Roger Daltrey brands The Rolling Stones 'a mediocre pub band'

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Roger Daltrey brands Rolling Stones 'mediocre pub band' credit:Bang Showbiz
Roger Daltrey brands Rolling Stones 'mediocre pub band' credit:Bang Showbiz

Roger Daltrey has branded The Rolling Stones a "mediocre pub band".

The Who frontman, 77, made the comment after Sir Paul McCartney labelled Sir Mick Jagger's band "a blues cover band".

Speaking to the Coda Collection, Daltrey said: "Mick Jagger, you've got to take your hat off to him. He's the number one rock 'n' roll performer."

He then quipped: "But as a band, if you were outside a pub and you heard that music coming out of a pub some night, you'd think, 'Well, that's a mediocre pub band!'"

The Beatles legend, 79, has made no secret of the fact he believes the 'Let it Be' hitmakers were better than the 'Honky Tonk Women' group, and last month, he insisted they had more range than the blues-orientated band.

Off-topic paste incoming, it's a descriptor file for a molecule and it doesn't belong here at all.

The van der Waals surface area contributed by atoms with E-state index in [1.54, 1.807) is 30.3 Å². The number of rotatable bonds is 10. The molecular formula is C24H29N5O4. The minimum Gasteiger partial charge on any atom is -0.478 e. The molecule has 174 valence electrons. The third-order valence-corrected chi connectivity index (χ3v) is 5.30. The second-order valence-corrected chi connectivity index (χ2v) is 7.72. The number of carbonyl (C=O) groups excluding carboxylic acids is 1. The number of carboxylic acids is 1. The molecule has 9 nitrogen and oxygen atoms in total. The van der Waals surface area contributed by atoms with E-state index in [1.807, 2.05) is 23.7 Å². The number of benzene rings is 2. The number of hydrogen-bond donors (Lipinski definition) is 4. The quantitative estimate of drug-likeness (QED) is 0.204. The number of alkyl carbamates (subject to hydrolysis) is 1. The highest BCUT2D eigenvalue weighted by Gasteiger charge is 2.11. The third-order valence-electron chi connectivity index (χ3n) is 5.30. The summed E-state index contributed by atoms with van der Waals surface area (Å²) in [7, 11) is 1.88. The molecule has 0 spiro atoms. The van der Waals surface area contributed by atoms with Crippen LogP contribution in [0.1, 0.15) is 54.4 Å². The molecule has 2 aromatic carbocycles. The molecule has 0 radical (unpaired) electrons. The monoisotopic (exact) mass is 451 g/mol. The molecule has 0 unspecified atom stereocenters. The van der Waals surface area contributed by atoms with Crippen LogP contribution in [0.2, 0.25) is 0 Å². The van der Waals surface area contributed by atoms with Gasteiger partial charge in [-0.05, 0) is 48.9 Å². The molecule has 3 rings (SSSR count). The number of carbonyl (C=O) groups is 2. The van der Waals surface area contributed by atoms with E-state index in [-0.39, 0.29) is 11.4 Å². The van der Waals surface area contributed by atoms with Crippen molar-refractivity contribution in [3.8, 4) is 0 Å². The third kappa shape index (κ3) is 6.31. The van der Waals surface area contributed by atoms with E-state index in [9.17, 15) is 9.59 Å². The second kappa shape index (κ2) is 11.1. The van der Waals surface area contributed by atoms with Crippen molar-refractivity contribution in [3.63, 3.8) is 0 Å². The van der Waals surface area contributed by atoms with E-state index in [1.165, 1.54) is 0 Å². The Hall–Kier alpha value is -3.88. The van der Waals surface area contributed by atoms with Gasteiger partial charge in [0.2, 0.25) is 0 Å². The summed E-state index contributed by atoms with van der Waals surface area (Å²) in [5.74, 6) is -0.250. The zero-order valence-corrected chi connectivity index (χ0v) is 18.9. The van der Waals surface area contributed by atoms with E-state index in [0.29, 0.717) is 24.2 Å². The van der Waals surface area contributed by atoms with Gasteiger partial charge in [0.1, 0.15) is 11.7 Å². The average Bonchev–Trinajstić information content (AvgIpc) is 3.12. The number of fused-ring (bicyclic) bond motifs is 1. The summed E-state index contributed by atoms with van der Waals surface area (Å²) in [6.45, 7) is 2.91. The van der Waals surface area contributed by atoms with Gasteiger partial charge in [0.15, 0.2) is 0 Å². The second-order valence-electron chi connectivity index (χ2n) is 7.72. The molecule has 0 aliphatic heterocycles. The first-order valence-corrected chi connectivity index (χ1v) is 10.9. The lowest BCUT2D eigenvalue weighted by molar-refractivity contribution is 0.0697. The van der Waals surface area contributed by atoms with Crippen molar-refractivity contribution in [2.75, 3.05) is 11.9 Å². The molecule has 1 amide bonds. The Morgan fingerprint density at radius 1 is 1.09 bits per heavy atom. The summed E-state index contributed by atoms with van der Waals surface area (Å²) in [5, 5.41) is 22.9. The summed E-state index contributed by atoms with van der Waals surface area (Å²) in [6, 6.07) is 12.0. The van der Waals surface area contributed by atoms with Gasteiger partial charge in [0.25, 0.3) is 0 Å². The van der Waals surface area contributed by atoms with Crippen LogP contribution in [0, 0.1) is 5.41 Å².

He said: “I’m not sure I should say it, but they’re a blues cover band, that’s sort of what the Stones are.

“I think our net was cast a bit wider than theirs.”

Jagger, 78, continued the pair's back-and-forth at the 'Paint it Black' rockers' SoFi Stadium gig in Los Angeles recently, where he quipped on stage: “Paul McCartney is here. He’s gonna join us in the blues cover band.”

Elsewhere in the interview, Daltrey admitted he has always envied Led Zepellin frontman and close pal Robert Plant.

He explained: “I managed to get the short straw of all the singers in all the bands.

"No solos! Who songs are all lyrics. Robert Plant — Percy, as we call him — he's a very good friend of mine, and we do joke about it. He said you could go off and read a book when [Jimmy] Page started up on a guitar solo or [John] Bonham stated on a drum solo. And I suddenly thought, 'I wonder what it would have been like being in a band like that!'"

And in the wide-ranging chat, the 'My Generation' hitmaker predicted that the internet will be "probably the end of our civilisation".

He said: "I never thought any good would come of it, and I still don't think anything good's come of it. I think if we're not careful it's probably the end of our civilisation."

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